Tuesday, April 05, 2005

Arts, Central Asian, Dance and theatre

Mircea Eliade, Le Chamanisme et les techniques archaïques de l'extase (1951; 2nd ed., 1968; Eng. trans., Shamanism: Archaic Techniques of Ecstasy, rev. ed., 1964), a classic study of the rituals, costumes, and symbolisms of shamanic performances; Luther G. Jerstad (op. cit.), an analytical and descriptive study of 'cham as performed in the Tengpoche monastery of northern Nepal. Materials and translations of some morality plays have been published by Marion H. Duncan in his Harvest Festival Dramas of Tibet (1955) and More Harvest Festival Dramas of Tibet (1967); and a study of the “Moon-cuckoo” play of the Mongols has been published in Japanese by Hidehiro Okada. Information on the performing arts may be found scattered in various other publications, but it is usually descriptive in nature and deals with only one genre. As yet no scholar has carried out a comprehensive analytical study of the origins and interrelations of dance and theatre in Central Asian regions.

Monday, April 04, 2005

Computers, UNIVAC

After leaving the Moore School, Eckert and Mauchly struggled to obtain capital to build their latest design, a computer they called the Universal Automatic Computer, or UNIVAC. (In the meantime, they contracted with the Northrop Corporation to build the Binary Automatic Computer, or BINAC, which, when completed in 1949, became the first American stored-program computer.)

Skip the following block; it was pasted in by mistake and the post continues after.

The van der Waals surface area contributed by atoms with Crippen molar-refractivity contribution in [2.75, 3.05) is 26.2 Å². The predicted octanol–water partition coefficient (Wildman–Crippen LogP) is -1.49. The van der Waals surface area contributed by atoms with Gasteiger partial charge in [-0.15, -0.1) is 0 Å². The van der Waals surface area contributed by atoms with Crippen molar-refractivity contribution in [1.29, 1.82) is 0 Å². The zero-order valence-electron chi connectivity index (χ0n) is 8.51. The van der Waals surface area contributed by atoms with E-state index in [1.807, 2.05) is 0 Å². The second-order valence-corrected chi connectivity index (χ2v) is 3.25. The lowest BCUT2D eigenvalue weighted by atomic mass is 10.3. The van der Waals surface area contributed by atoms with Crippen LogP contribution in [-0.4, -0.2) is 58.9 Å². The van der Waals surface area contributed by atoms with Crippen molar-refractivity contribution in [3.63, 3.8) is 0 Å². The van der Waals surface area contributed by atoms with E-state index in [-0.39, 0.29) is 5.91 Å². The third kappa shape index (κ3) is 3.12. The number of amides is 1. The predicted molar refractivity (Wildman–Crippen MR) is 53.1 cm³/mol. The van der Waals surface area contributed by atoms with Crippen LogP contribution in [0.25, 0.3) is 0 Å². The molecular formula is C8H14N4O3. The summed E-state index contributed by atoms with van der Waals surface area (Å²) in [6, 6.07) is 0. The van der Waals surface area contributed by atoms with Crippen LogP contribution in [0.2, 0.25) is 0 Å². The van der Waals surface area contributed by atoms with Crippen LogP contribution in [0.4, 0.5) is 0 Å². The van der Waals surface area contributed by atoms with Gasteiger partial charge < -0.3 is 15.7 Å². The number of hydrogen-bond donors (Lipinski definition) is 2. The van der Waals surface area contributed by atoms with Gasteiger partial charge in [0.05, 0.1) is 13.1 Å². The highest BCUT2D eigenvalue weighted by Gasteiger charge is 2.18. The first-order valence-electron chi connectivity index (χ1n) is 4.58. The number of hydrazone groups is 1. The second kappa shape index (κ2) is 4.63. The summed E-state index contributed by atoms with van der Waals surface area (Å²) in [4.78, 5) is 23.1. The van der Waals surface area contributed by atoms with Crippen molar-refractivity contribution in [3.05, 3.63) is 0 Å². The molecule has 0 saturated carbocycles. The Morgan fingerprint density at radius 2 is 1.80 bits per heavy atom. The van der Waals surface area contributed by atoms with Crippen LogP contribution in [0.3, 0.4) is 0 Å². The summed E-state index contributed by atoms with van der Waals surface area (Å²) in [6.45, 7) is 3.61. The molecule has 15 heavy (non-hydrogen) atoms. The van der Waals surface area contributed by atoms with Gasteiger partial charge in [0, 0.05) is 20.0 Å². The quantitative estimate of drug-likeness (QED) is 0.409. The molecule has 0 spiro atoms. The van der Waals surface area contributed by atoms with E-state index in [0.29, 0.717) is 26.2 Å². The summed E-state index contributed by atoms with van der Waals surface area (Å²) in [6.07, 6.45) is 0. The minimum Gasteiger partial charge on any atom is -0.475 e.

Sunday, April 03, 2005

Priest

A priesthood developed gradually in the early Christian church as first bishops and then elders, or “presbyters,” began to exercise certain priestly functions, mainly in connection with celebration of the Eucharist. By the end of the

Saturday, April 02, 2005

Ibiza

Also spelled  Iviza, or Ivica,   island, Balearic Islands provincia and comunidad autónoma (“autonomous community”), Spain, one of the Balearic Islands in the western Mediterranean. It lies 50 mi (80 km) southwest of Majorca and has an area of 221 sq mi (572 sq km). A strategic point of great importance in ancient times, the island was inhabited by the Phoenicians and Carthaginians and has some notable archaeological

Friday, April 01, 2005

Welsh Corgi

The Cardigan Welsh corgi (see photograph), named after Cardiganshire, can be traced back to dogs brought to Wales by the Celts about 1200 BC. The original type was known as the Bronant and

Thursday, March 31, 2005

Columbus

City, seat of Platte county, eastern Nebraska, U.S., on the Loup River near its confluence with the Platte. It was founded (1856) at the North Fork Ferry of the Oregon Trail by settlers from Columbus, Ohio. With the coming of the Union Pacific Railroad (1860), it became an outfitting post for wagon trains and a centre for cattle feeding. Its modern economy is based on agriculture and the

Wednesday, March 30, 2005

Bulbil

Also spelled  bulbel , also called  bulblet,   in botany, tiny secondary bulb that forms in the angle between a leaf and stem or in place of flowers on certain plants. Bulbils, called offsets when full-sized, fall or are removed and planted to produce new plants. They are especially common among such plants as onions and lilies.